In the property and casualty industry, personal lines insurance (such as auto or homeowners’ insurance) is an essentially static product.  The customer buys a policy from an insurer and, for all intents and purposes, that defines the relationship.  During the life of the policy, there is little reason for either insurer or customer to interact and engage with each other, except for routine exchanges of information, such as changes of address or marital status, or basic transactions such as renewals and billing.

There are, of course, exceptions.  Policyholders must notify their insurers when they buy or sell a home or a car, or when new drivers are added to the household. And then there are claims, a “make or break” moment for insurers when customers find out whether the insurer delivers on the promise implied in owning a policy.

Engagement Marketing in Insurance: Cultivating Customer Loyalty
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The episodic nature of the customer relationship – long periods of inactivity with occasional flashes of intense involvement – makes it difficult for property and casualty insurers to cultivate customer loyalty.  As Accenture research has shown, while the mere act of filing a claim makes customers more likely to switch carriers, an unsatisfactory claims experience vastly increases the likelihood that the customer will switch.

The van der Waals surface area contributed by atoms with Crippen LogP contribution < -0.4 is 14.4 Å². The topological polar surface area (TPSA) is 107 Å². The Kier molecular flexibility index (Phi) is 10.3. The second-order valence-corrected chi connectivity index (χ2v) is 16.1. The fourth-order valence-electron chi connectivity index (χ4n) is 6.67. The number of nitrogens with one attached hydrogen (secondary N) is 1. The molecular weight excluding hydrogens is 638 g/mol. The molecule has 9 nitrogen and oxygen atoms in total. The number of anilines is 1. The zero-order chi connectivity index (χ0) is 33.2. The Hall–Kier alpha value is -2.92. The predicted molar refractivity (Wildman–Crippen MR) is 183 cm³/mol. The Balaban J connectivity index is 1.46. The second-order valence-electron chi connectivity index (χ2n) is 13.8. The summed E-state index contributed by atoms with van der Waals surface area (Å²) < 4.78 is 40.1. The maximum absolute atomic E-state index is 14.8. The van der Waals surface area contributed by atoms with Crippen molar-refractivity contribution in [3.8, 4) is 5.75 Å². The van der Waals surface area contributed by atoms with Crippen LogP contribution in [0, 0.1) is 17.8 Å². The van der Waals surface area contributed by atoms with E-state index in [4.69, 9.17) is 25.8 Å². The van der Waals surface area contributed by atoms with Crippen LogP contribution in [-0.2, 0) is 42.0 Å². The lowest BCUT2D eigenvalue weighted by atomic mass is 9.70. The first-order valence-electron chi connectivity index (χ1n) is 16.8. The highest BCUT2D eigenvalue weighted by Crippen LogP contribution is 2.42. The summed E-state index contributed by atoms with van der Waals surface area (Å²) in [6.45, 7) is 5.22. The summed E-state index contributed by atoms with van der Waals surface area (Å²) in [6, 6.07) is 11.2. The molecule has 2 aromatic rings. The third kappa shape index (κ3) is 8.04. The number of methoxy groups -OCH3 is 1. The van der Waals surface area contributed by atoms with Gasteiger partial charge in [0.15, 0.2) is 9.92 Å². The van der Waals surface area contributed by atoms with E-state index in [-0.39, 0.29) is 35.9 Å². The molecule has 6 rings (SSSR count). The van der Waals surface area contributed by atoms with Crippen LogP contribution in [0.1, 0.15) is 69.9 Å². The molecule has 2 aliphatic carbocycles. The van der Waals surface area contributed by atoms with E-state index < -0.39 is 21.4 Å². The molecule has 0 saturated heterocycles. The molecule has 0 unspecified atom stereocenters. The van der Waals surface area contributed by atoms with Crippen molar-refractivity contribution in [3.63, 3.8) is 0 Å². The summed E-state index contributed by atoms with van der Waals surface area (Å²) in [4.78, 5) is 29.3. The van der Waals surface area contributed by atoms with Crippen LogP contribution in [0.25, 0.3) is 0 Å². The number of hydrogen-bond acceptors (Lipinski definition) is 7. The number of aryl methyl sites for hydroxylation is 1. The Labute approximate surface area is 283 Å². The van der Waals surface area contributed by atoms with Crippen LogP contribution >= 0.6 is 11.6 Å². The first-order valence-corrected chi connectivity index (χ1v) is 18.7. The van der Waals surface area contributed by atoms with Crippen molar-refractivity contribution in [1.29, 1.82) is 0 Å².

Recognizing that expanding customer relationships is much less expensive than finding new customers, P&C insurers are experimenting with new ways to engage with customers.  One approach is to offer new products and services tailored to specific client needs.  These products may be insurance-based – for example, an offer to “bundle” home and auto insurance policies at a lower combined rate – but, increasingly, they are not related to insurance.  One prominent P&C insurer’s website, for example, features checking accounts, credit cards, and a car-buying service.

These offerings serve two valuable purposes.  First, they generate immediate revenues as customers sign up for “white label” products such as credit cards.  Second, they increase customer engagement, giving the insurer more contact points with the customer.

In future posts, we will explore some of these offerings in more detail and discuss how they help change the rules of customer engagement.

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Read “Engagement Marketing in Insurance: cultivating customer loyalty.”

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